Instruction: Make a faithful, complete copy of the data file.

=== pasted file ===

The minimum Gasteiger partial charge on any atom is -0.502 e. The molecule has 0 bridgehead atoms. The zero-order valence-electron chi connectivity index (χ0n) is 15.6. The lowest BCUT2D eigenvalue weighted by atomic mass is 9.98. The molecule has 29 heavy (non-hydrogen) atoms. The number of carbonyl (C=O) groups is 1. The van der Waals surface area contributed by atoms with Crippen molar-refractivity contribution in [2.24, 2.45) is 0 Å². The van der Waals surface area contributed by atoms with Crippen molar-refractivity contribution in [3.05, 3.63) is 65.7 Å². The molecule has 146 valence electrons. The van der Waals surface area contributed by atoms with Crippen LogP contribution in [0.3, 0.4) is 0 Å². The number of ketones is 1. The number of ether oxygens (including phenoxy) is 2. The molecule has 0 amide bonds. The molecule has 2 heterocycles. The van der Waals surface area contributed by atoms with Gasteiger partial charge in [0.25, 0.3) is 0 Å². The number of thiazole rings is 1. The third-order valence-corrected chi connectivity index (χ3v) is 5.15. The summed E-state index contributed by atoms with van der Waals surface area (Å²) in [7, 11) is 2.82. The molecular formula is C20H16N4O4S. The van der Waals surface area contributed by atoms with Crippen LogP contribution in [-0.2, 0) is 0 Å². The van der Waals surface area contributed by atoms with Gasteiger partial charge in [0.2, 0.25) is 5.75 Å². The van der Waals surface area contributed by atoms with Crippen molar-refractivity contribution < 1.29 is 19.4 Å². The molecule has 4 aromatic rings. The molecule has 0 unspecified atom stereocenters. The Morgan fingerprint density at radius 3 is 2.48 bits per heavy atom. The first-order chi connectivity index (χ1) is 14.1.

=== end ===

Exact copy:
The minimum Gasteiger partial charge on any atom is -0.502 e. The molecule has 0 bridgehead atoms. The zero-order valence-electron chi connectivity index (χ0n) is 15.6. The lowest BCUT2D eigenvalue weighted by atomic mass is 9.98. The molecule has 29 heavy (non-hydrogen) atoms. The number of carbonyl (C=O) groups is 1. The van der Waals surface area contributed by atoms with Crippen molar-refractivity contribution in [2.24, 2.45) is 0 Å². The van der Waals surface area contributed by atoms with Crippen molar-refractivity contribution in [3.05, 3.63) is 65.7 Å². The molecule has 146 valence electrons. The van der Waals surface area contributed by atoms with Crippen LogP contribution in [0.3, 0.4) is 0 Å². The number of ketones is 1. The number of ether oxygens (including phenoxy) is 2. The molecule has 0 amide bonds. The molecule has 2 heterocycles. The van der Waals surface area contributed by atoms with Gasteiger partial charge in [0.25, 0.3) is 0 Å². The number of thiazole rings is 1. The third-order valence-corrected chi connectivity index (χ3v) is 5.15. The summed E-state index contributed by atoms with van der Waals surface area (Å²) in [7, 11) is 2.82. The molecular formula is C20H16N4O4S. The van der Waals surface area contributed by atoms with Crippen LogP contribution in [-0.2, 0) is 0 Å². The van der Waals surface area contributed by atoms with Gasteiger partial charge in [0.2, 0.25) is 5.75 Å². The van der Waals surface area contributed by atoms with Crippen molar-refractivity contribution < 1.29 is 19.4 Å². The molecule has 4 aromatic rings. The molecule has 0 unspecified atom stereocenters. The Morgan fingerprint density at radius 3 is 2.48 bits per heavy atom. The first-order chi connectivity index (χ1) is 14.1.